This November, South Dakota’s voters made it the first state to simultaneously approve separate ballot measures to legalize both medical and adult-use marijuana. South Dakota joins 14 other states that have legalized adult-use of marijuana, three of which also did so via their state’s 2020 ballots.
Immediately after gaining approval from a majority of South Dakota voters, however, the constitutional amendment to legalize adult-use marijuana became a source of controversy amongst some politicians and law enforcement officials.
On Nov. 20, the Pennington County sheriff and South Dakota Highway Patrol superintendent filed a lawsuit challenging the new law. They allege the change is actually a constitutional revision rather than an amendment and that it violates the state’s single-subject rule for initiatives. Single-subject rules are constitutional law precedents that claim legislation and amendments may only deal with one policy issue.
The state’s attorney general sees it differently. “The State denies that Amendment A includes a ‘multitude’ of different subjects,” Assistant Attorney General Grant Flynn recently wrote.
South Dakota Gov. Kristi Noem (R) openly opposed both marijuana-related initiatives before the election, claiming they were the wrong move for the state’s communities. On the lawsuit, she said, “In South Dakota, we respect our constitution. I look forward to the court addressing the serious constitutional concerns laid out in this lawsuit.”
State House Speaker Steven Haugaard (R-Sioux Falls) has also complained that the ballot amendment placed too many policy details in the constitution, leaving the state legislature with too little latitude to make adjustments. These complaints mirror those seen in other states where the electorate has sought to legalize marijuana through a ballot initiative.
By its nature, the regulation of legal marijuana markets is complex and involves a number of elements, such as taxation, licensing, testing, labeling, advertising and inventory control procedures. But state legislators have been slow to respond to voters and taxpayers’ interest in legalizing cannabis. Only in Illinois and Vermont have state lawmakers voluntarily taken on these issues and legalized marijuana through the legislative process. The nine other states that allowed recreational marijuana sales prior to the November election achieved their legalization through voter initiatives.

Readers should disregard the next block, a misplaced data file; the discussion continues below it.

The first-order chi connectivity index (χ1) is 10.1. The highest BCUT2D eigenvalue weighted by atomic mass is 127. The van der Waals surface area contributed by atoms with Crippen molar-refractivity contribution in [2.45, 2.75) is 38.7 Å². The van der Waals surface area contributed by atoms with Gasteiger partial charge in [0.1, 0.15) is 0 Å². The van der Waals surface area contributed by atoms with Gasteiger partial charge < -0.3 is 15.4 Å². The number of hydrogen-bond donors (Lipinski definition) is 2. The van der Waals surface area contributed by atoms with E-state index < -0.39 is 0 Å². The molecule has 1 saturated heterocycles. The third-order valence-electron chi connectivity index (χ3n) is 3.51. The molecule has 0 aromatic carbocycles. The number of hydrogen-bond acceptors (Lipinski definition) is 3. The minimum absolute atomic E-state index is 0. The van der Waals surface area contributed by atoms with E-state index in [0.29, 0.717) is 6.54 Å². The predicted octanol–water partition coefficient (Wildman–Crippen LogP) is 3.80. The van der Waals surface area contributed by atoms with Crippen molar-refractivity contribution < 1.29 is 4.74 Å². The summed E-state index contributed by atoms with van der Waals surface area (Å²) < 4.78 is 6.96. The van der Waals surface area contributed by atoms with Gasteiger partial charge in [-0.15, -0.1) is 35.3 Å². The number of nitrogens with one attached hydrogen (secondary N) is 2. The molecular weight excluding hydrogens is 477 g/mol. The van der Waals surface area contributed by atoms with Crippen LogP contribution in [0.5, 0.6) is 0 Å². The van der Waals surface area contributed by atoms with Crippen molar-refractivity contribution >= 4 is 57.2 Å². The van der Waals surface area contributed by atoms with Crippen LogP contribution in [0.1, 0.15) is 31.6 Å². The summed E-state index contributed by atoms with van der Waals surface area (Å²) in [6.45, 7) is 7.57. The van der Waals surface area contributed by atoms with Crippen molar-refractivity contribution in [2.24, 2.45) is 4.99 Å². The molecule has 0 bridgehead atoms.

Polling conducted last year by Pew Research Center showed 67 percent of Americans favor the legalization of marijuana, including a majority of Republicans. In the states that have already legalized, a YouGov poll earlier this year found that large majorities think marijuana legalization has been successful and no more than 20 percent of respondents in any state think legalization has been a failure. With such broad public support for marijuana legalization, it is surprising or unfortunate that the public has had to resort to the initiative process for policy change in most states.
Single-subject rules are a common basis for opponents to challenge any type of ballot initiative and were the basis for disqualifying Nebraska’s medical marijuana initiative from the state ballot earlier this year. But single subject rules are only the start of the roadblocks that can be thrown up against voter initiatives.
The appropriate time to challenge ballot initiatives, if at all, is before they qualify to be on the ballot, as was done in Nebraska. It is unusual to mount these challenges in face of the expressed will of voters. In fact, when Arizona lawmakers gutted that state’s approved medical marijuana initiative in 1996, voters responded by passing a new initiative that forbade lawmakers from changing approved initiatives.
The best course of action for South Dakota at this time is to implement the new marijuana laws with reasonable safeguards tailored to the needs of the state. It is crucial that the legal marijuana market functions safely and efficiently without being captured by deep-pocketed special interests.
Reason Foundation has provided a conceptual framework for marijuana regulation that could satisfy the will of voters while safeguarding against a number of issues state lawmakers and stakeholders may be concerned about. If the policies are properly implemented, South Dakota could establish the most free-market marijuana program in the country while pushing out dangerous black-market actors.